A certain company is expanding its network when boom all the systems go down. The person administering them quits. Certain major deals are hanging by a thread, and all the Web servers and mail servers are down. A juniorish sysadmin then comes into town. He doesn't have years of experience on every platform, but says he knows these systems and can get everything back on track. He was making $45K. He wants $70K. They give it to him.
Six months later you come to the same company. They are looking for a senior sysadmin. You have over 10 years experience on Unix systems and are going to help them roll out new boxes and administer a new heterogeneous environment. You were making $50K before. You ask for $65K. They give you $60. That's pretty fair, you think. And you like the job. You take it.
Six months after that you are going up for review when you find that there's a more junior punk who's making $10K more than you. It's absolutely absurd! So you write an e-mail to Edgar Saadi.
First, let me state that I really love my job and the law firm I
work for. The work is challenging, the people are nice and treat me
with respect, and I have no wish to change jobs...[But] I have
worked for the past year at a salary I feel is considerably below
true market value. They are getting quite a bargain with me. Now,
I am approaching my year anniversary. I know that my performance
review will be fine -- my immediate supervisor and the partners
of the firm have been very generous with their praise for my
accomplishments during the past year. How can I handle the salary
negotiations under these circumstances? They like me; I like them;
but, I do feel that I am not being adequately compensated.
First, let me state that I really love my job and the law firm I work for. The work is challenging, the people are nice and treat me with respect, and I have no wish to change jobs...[But] I have worked for the past year at a salary I feel is considerably below true market value. They are getting quite a bargain with me. Now, I am approaching my year anniversary. I know that my performance review will be fine -- my immediate supervisor and the partners of the firm have been very generous with their praise for my accomplishments during the past year. How can I handle the salary negotiations under these circumstances? They like me; I like them; but, I do feel that I am not being adequately compensated.
Dear Worth More,
Sometimes you look for a job, get an offer, take it, start work, and everything works out perfectly. You find the projects interesting. They give you more responsibility, and your career seems to be skyrocketing. Then you realize that the things you are now doing are not commensurate with your pay. You took the salary you have now to get your foot in the door or maybe because the job description was different and more simple. Now things are different.
Their point of view
Keep two things in mind. First, employers often see experience as a form of pay. If they are giving you lots of new technologies to play with and more responsibility they are ultimately helping your career, if not necessarily your current bank statements. Second, one year is not a long time. They want to see how you age at the company and be sure that you're not just a flash in the pan. Besides, if they give you a 20 percent increase now, you'll be back for 20 percent more next year. They want to manage your expectations.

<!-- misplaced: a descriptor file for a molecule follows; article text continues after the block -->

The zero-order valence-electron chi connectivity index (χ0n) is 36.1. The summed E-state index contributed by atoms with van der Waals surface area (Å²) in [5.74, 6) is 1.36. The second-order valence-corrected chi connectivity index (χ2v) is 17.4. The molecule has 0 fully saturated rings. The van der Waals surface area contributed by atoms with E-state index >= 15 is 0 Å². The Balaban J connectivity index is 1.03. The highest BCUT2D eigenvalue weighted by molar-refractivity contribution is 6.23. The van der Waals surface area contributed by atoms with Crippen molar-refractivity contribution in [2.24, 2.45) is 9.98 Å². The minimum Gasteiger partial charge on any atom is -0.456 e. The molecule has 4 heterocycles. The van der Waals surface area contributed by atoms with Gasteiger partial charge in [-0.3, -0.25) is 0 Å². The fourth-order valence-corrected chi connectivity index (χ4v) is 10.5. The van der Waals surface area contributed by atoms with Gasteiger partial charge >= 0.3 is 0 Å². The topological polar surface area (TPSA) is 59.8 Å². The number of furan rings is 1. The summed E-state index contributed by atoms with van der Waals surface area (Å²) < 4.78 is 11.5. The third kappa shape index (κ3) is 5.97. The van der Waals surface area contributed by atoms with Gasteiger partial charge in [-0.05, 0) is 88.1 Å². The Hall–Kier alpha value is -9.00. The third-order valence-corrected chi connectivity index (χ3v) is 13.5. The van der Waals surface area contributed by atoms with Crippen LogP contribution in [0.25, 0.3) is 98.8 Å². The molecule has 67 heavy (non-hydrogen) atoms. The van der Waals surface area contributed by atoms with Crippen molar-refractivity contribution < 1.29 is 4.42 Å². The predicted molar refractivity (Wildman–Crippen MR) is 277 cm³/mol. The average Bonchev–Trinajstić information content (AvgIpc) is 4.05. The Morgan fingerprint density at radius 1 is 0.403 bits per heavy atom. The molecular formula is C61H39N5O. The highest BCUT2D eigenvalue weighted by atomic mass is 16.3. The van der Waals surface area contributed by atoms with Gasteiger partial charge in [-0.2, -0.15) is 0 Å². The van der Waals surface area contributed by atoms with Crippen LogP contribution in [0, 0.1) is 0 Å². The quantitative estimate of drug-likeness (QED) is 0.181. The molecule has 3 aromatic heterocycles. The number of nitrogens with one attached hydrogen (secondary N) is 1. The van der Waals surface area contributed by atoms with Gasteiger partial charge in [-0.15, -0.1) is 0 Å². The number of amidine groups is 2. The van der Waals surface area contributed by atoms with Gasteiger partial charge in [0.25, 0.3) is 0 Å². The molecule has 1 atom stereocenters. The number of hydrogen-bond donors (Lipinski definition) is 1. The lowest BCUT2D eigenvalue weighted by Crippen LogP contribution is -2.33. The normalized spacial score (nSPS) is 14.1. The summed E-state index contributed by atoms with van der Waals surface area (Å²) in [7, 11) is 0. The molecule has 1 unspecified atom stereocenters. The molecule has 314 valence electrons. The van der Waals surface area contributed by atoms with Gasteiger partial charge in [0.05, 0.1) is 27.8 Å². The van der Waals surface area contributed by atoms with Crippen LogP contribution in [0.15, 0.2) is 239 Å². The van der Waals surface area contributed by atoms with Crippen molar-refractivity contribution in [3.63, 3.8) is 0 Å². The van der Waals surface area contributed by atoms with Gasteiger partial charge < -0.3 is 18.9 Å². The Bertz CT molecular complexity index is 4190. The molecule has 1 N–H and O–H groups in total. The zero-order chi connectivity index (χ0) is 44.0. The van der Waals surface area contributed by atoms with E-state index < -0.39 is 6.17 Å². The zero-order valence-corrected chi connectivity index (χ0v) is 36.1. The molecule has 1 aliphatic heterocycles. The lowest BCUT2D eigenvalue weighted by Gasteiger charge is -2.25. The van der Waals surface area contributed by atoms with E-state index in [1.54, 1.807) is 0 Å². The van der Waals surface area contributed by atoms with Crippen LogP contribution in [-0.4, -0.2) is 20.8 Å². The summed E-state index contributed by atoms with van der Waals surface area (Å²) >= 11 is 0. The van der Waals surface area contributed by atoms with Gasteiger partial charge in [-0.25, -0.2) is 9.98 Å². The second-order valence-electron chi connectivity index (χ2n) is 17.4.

Present your side of the story
Let it be known that you intend to stay at this company for a long time, but feel that the money you're making does not reflect the industry standard. And though you do not expect a huge jump every year, you feel that your work merits a sizable increase, as an act of good faith on their part. If they refuse to give you near what you expect, I would suggest taking a slightly different route and asking that your contract be reworked to include a year-end bonus. By doing this, you're telling them that you will give a repeat performance and expect to be rewarded for it.
What do yo do when you find out your rate is 70 percent that of
other contract companies? I'm a contractor working as a Unix
sysadmin in a top aerospace corp. How do I convince management to
give me a high increase in salary? The rate I'm getting is
good for this location, the Philly burbs, but other members in the
group came in at NYC rates. I'm not sure if the billing rates are
the same, and I'm just being suckered, or that my rep took the
Philly rate and didn't know.
What do yo do when you find out your rate is 70 percent that of other contract companies? I'm a contractor working as a Unix sysadmin in a top aerospace corp. How do I convince management to give me a high increase in salary? The rate I'm getting is good for this location, the Philly burbs, but other members in the group came in at NYC rates. I'm not sure if the billing rates are the same, and I'm just being suckered, or that my rep took the Philly rate and didn't know.
As I explained in the episodes above, there are often many reasons why some are paid more than others. And if you are a contractor, you must know that pay rates can really fluctuate. You are brought onto a site when your expertise is in need. The others may have come in when there was a flat-out crisis. Maybe they are more senior than you. Or maybe they simply better understood how to negotiate when they came on board. You can't really expect management to pay out the highest rate to everyone in the same class. (Though it would be nice and fair if they did.)